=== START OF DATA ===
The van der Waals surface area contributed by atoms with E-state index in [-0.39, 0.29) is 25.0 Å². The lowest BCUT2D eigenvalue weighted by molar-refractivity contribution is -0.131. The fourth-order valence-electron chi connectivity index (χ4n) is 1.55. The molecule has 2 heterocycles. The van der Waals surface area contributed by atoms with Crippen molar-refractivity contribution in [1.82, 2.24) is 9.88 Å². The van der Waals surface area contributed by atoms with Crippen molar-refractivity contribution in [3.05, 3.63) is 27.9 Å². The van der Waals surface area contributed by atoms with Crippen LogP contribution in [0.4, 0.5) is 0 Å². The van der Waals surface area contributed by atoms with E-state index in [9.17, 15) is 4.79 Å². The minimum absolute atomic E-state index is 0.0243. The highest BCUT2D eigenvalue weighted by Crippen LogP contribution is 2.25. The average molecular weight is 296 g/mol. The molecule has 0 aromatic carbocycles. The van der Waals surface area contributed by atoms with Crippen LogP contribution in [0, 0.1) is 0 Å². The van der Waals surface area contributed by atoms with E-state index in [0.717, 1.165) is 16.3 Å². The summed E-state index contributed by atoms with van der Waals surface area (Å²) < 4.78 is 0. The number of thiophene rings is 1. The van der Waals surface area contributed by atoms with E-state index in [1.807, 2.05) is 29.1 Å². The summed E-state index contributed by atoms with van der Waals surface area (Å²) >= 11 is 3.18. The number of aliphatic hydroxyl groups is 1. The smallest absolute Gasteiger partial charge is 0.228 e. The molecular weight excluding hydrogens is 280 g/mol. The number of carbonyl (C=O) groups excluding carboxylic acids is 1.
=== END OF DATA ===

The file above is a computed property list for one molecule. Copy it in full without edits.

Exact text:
The van der Waals surface area contributed by atoms with E-state index in [-0.39, 0.29) is 25.0 Å². The lowest BCUT2D eigenvalue weighted by molar-refractivity contribution is -0.131. The fourth-order valence-electron chi connectivity index (χ4n) is 1.55. The molecule has 2 heterocycles. The van der Waals surface area contributed by atoms with Crippen molar-refractivity contribution in [1.82, 2.24) is 9.88 Å². The van der Waals surface area contributed by atoms with Crippen molar-refractivity contribution in [3.05, 3.63) is 27.9 Å². The van der Waals surface area contributed by atoms with Crippen LogP contribution in [0.4, 0.5) is 0 Å². The van der Waals surface area contributed by atoms with E-state index in [9.17, 15) is 4.79 Å². The minimum absolute atomic E-state index is 0.0243. The highest BCUT2D eigenvalue weighted by Crippen LogP contribution is 2.25. The average molecular weight is 296 g/mol. The molecule has 0 aromatic carbocycles. The van der Waals surface area contributed by atoms with Crippen LogP contribution in [0, 0.1) is 0 Å². The van der Waals surface area contributed by atoms with E-state index in [0.717, 1.165) is 16.3 Å². The summed E-state index contributed by atoms with van der Waals surface area (Å²) < 4.78 is 0. The number of thiophene rings is 1. The van der Waals surface area contributed by atoms with E-state index in [1.807, 2.05) is 29.1 Å². The summed E-state index contributed by atoms with van der Waals surface area (Å²) >= 11 is 3.18. The number of aliphatic hydroxyl groups is 1. The smallest absolute Gasteiger partial charge is 0.228 e. The molecular weight excluding hydrogens is 280 g/mol. The number of carbonyl (C=O) groups excluding carboxylic acids is 1.